Pick up any newspaper or tune in to any news program and take a look at the weather report. Nine times out of 10, it’s all about some sort of calamitous weather event (heat wave, cold outbreak, strong winds, lack of precipitation, too much precipitation, no snow, avalanches, etc.). And more often than we would prefer, someone comments that “these are the types of things that we should expect more of because of an increasing greenhouse effect,” with the usual disclaimer “although no one can say for sure whether this one particular event was caused by global warming.”
The association between weather events and climate change is commonly made, despite the lack of evidence to support it. Increasingly, those scientists who don’t blindly rally for The Cause are being cast out of the “mainstream” by the self-appointed membership council.
A recent example of such shunning is that of Dr. Christopher Landsea, hurricane expert from the National Oceanic and Atmospheric Administration. Landsea is perhaps the world’s foremost expert in hurricane climatology. As such, he has served the Intergovernmental Panel on Climate Change (IPCC) by providing, for the past several Assessment Reports, a summary of the current state of knowledge about hurricane history, especially as it relates to global warming. Landsea notes that there are large natural variations in the patterns of the strength and frequency of hurricanes, and that these natural cycles make it very difficult to detect an influence of global warming on tropical cyclones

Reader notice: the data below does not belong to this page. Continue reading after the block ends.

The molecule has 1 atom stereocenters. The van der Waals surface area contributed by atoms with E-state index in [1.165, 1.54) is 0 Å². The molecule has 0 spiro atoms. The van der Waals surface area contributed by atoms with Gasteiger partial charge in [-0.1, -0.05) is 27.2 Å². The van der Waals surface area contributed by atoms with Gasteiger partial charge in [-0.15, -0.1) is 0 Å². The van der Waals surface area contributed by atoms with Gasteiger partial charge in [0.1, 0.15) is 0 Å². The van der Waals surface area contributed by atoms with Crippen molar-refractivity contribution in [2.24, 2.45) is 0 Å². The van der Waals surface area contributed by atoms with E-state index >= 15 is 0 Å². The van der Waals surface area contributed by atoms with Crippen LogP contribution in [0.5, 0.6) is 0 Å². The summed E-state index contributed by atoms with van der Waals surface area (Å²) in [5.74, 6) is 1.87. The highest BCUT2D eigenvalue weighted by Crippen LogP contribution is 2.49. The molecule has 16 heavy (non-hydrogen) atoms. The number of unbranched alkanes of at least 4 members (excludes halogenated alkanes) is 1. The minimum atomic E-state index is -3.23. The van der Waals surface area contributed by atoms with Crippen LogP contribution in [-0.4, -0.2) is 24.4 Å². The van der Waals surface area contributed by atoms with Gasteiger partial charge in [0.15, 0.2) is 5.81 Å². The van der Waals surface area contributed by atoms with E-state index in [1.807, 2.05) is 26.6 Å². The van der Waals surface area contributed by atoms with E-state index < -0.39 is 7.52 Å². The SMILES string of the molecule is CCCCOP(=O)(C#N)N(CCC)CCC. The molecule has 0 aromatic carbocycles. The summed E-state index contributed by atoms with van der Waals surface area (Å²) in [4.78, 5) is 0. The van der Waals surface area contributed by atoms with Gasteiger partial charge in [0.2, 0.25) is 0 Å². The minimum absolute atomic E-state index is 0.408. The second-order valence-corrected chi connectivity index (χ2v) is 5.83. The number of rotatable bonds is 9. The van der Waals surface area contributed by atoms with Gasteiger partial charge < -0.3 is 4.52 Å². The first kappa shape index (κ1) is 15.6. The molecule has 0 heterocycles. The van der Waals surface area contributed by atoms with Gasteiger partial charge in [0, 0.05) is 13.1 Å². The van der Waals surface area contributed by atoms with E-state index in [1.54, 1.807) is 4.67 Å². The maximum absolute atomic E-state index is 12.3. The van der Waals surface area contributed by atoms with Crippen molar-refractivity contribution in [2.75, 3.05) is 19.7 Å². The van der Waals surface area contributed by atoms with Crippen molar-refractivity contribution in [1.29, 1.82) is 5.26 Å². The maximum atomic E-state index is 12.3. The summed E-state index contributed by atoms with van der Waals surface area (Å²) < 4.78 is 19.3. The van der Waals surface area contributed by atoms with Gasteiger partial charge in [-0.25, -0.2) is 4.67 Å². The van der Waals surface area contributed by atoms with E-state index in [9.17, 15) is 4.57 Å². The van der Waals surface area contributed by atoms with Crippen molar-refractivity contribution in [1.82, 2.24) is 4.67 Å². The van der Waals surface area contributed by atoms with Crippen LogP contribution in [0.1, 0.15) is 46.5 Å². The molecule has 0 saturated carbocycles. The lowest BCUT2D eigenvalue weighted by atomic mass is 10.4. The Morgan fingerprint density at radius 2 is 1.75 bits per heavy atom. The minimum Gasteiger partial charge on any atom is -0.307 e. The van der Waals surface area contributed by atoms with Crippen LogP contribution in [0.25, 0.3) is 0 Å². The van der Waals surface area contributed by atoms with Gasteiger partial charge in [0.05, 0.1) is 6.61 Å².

His finding is not in keeping with The Cause. However, since Landsea was apparently not acting like a bad little boy and throwing a big tantrum about it (a role that we happily filled, see for example http://www.co2andclimate.org/wca/2004/wca_24a.html), the “mainstream” let him pretty much alone.
But apparently Landsea had had enough. Last fall, following a bevy of claims that the busy 2004 hurricane season was probably related to global warming (some of which were made by high ranking IPCC participants)—claims that were not supported by observational data—Landsea spoke out. After failing make a case with the IPCC leadership that IPCC scientists, when representing the IPCC, should not override a large body of scientific knowledge with personal opinion, Landsea concluded that the IPCC process had become too politicized (i.e. wed to The Cause) and publicly withdrew his involvement with the in-production IPCC Fourth Assessment Report, due out in 2007 (for more complete coverage of Landsea’s resignation, see www.co2andclimate.org/wca/2004/wca_30b.html).